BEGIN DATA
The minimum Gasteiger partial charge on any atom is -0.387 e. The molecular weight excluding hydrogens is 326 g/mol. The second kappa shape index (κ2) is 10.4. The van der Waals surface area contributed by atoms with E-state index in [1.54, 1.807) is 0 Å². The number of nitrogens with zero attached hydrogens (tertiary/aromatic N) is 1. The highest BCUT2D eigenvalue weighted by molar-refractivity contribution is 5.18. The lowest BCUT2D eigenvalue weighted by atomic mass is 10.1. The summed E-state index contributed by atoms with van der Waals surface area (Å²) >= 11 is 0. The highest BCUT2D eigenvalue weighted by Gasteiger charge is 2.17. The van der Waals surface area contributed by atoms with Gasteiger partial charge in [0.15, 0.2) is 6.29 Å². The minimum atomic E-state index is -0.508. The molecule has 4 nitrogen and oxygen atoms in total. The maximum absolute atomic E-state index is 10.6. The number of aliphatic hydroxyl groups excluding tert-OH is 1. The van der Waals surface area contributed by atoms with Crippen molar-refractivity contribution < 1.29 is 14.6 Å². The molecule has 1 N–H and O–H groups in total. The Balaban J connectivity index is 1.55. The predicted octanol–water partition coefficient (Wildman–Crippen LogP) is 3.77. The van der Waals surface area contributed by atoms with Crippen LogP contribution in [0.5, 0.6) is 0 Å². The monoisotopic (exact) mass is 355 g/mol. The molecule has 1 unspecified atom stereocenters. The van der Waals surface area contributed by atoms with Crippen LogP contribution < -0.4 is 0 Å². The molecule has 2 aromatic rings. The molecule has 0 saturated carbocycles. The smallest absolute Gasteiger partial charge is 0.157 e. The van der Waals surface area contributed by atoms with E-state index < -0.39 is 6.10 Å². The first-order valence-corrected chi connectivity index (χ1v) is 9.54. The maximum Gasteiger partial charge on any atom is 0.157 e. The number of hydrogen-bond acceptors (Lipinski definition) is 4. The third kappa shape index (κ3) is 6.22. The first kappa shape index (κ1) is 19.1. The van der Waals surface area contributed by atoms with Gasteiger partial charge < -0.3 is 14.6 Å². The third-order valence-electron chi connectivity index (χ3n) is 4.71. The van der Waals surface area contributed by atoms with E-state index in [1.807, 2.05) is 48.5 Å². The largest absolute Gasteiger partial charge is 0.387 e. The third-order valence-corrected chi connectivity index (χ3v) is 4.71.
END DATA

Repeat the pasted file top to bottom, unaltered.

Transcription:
The minimum Gasteiger partial charge on any atom is -0.387 e. The molecular weight excluding hydrogens is 326 g/mol. The second kappa shape index (κ2) is 10.4. The van der Waals surface area contributed by atoms with E-state index in [1.54, 1.807) is 0 Å². The number of nitrogens with zero attached hydrogens (tertiary/aromatic N) is 1. The highest BCUT2D eigenvalue weighted by molar-refractivity contribution is 5.18. The lowest BCUT2D eigenvalue weighted by atomic mass is 10.1. The summed E-state index contributed by atoms with van der Waals surface area (Å²) >= 11 is 0. The highest BCUT2D eigenvalue weighted by Gasteiger charge is 2.17. The van der Waals surface area contributed by atoms with Gasteiger partial charge in [0.15, 0.2) is 6.29 Å². The minimum atomic E-state index is -0.508. The molecule has 4 nitrogen and oxygen atoms in total. The maximum absolute atomic E-state index is 10.6. The number of aliphatic hydroxyl groups excluding tert-OH is 1. The van der Waals surface area contributed by atoms with Crippen molar-refractivity contribution < 1.29 is 14.6 Å². The molecule has 1 N–H and O–H groups in total. The Balaban J connectivity index is 1.55. The predicted octanol–water partition coefficient (Wildman–Crippen LogP) is 3.77. The van der Waals surface area contributed by atoms with Crippen LogP contribution in [0.5, 0.6) is 0 Å². The monoisotopic (exact) mass is 355 g/mol. The molecule has 1 unspecified atom stereocenters. The van der Waals surface area contributed by atoms with Crippen LogP contribution < -0.4 is 0 Å². The molecule has 2 aromatic rings. The molecule has 0 saturated carbocycles. The smallest absolute Gasteiger partial charge is 0.157 e. The van der Waals surface area contributed by atoms with E-state index < -0.39 is 6.10 Å². The first-order valence-corrected chi connectivity index (χ1v) is 9.54. The maximum Gasteiger partial charge on any atom is 0.157 e. The number of hydrogen-bond acceptors (Lipinski definition) is 4. The third kappa shape index (κ3) is 6.22. The first kappa shape index (κ1) is 19.1. The van der Waals surface area contributed by atoms with Gasteiger partial charge < -0.3 is 14.6 Å². The third-order valence-electron chi connectivity index (χ3n) is 4.71. The van der Waals surface area contributed by atoms with E-state index in [1.807, 2.05) is 48.5 Å². The largest absolute Gasteiger partial charge is 0.387 e. The third-order valence-corrected chi connectivity index (χ3v) is 4.71.